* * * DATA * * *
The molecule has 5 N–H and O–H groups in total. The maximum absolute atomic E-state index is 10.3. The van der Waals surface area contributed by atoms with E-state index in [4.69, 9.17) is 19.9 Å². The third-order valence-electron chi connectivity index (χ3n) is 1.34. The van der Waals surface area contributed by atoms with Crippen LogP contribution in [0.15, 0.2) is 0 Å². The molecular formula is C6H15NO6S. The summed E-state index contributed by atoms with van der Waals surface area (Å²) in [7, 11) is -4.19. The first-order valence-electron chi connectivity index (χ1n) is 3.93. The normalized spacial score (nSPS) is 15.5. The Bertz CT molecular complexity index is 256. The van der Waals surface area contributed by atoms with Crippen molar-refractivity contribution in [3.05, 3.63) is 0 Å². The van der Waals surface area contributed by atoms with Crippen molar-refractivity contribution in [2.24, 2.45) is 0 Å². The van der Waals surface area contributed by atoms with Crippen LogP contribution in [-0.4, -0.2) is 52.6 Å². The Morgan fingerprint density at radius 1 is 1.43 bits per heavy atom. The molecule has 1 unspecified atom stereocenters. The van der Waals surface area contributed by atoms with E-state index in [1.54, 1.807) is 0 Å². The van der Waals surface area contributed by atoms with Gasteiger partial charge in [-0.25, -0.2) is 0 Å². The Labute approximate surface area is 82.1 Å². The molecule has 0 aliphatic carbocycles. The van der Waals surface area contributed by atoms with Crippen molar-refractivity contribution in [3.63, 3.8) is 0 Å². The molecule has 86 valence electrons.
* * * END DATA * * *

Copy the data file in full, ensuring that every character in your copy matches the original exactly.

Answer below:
The molecule has 5 N–H and O–H groups in total. The maximum absolute atomic E-state index is 10.3. The van der Waals surface area contributed by atoms with E-state index in [4.69, 9.17) is 19.9 Å². The third-order valence-electron chi connectivity index (χ3n) is 1.34. The van der Waals surface area contributed by atoms with Crippen LogP contribution in [0.15, 0.2) is 0 Å². The molecular formula is C6H15NO6S. The summed E-state index contributed by atoms with van der Waals surface area (Å²) in [7, 11) is -4.19. The first-order valence-electron chi connectivity index (χ1n) is 3.93. The normalized spacial score (nSPS) is 15.5. The Bertz CT molecular complexity index is 256. The van der Waals surface area contributed by atoms with Crippen molar-refractivity contribution in [3.05, 3.63) is 0 Å². The van der Waals surface area contributed by atoms with Crippen molar-refractivity contribution in [2.24, 2.45) is 0 Å². The van der Waals surface area contributed by atoms with Crippen LogP contribution in [-0.4, -0.2) is 52.6 Å². The Morgan fingerprint density at radius 1 is 1.43 bits per heavy atom. The molecule has 1 unspecified atom stereocenters. The van der Waals surface area contributed by atoms with E-state index in [1.54, 1.807) is 0 Å². The van der Waals surface area contributed by atoms with Gasteiger partial charge in [-0.25, -0.2) is 0 Å². The Labute approximate surface area is 82.1 Å². The molecule has 0 aliphatic carbocycles. The van der Waals surface area contributed by atoms with Crippen molar-refractivity contribution in [3.63, 3.8) is 0 Å². The molecule has 86 valence electrons.